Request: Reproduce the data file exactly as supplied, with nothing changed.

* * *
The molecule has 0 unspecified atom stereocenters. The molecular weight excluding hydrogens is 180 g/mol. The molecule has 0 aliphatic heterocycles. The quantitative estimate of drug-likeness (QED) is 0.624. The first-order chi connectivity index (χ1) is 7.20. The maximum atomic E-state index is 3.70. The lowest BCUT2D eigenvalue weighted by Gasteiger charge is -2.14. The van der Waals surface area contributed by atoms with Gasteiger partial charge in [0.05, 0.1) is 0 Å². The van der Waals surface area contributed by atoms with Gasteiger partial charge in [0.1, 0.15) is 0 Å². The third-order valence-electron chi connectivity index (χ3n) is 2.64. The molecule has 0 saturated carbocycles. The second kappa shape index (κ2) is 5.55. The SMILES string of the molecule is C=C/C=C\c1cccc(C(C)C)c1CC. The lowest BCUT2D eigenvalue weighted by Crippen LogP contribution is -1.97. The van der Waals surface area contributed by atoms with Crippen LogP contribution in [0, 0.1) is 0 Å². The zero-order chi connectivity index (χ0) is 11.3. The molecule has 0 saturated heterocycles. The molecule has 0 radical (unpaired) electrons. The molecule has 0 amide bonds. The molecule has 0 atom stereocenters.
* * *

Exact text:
The molecule has 0 unspecified atom stereocenters. The molecular weight excluding hydrogens is 180 g/mol. The molecule has 0 aliphatic heterocycles. The quantitative estimate of drug-likeness (QED) is 0.624. The first-order chi connectivity index (χ1) is 7.20. The maximum atomic E-state index is 3.70. The lowest BCUT2D eigenvalue weighted by Gasteiger charge is -2.14. The van der Waals surface area contributed by atoms with Gasteiger partial charge in [0.05, 0.1) is 0 Å². The van der Waals surface area contributed by atoms with Gasteiger partial charge in [0.1, 0.15) is 0 Å². The third-order valence-electron chi connectivity index (χ3n) is 2.64. The molecule has 0 saturated carbocycles. The second kappa shape index (κ2) is 5.55. The SMILES string of the molecule is C=C/C=C\c1cccc(C(C)C)c1CC. The lowest BCUT2D eigenvalue weighted by Crippen LogP contribution is -1.97. The van der Waals surface area contributed by atoms with Crippen LogP contribution in [0, 0.1) is 0 Å². The zero-order chi connectivity index (χ0) is 11.3. The molecule has 0 saturated heterocycles. The molecule has 0 radical (unpaired) electrons. The molecule has 0 amide bonds. The molecule has 0 atom stereocenters.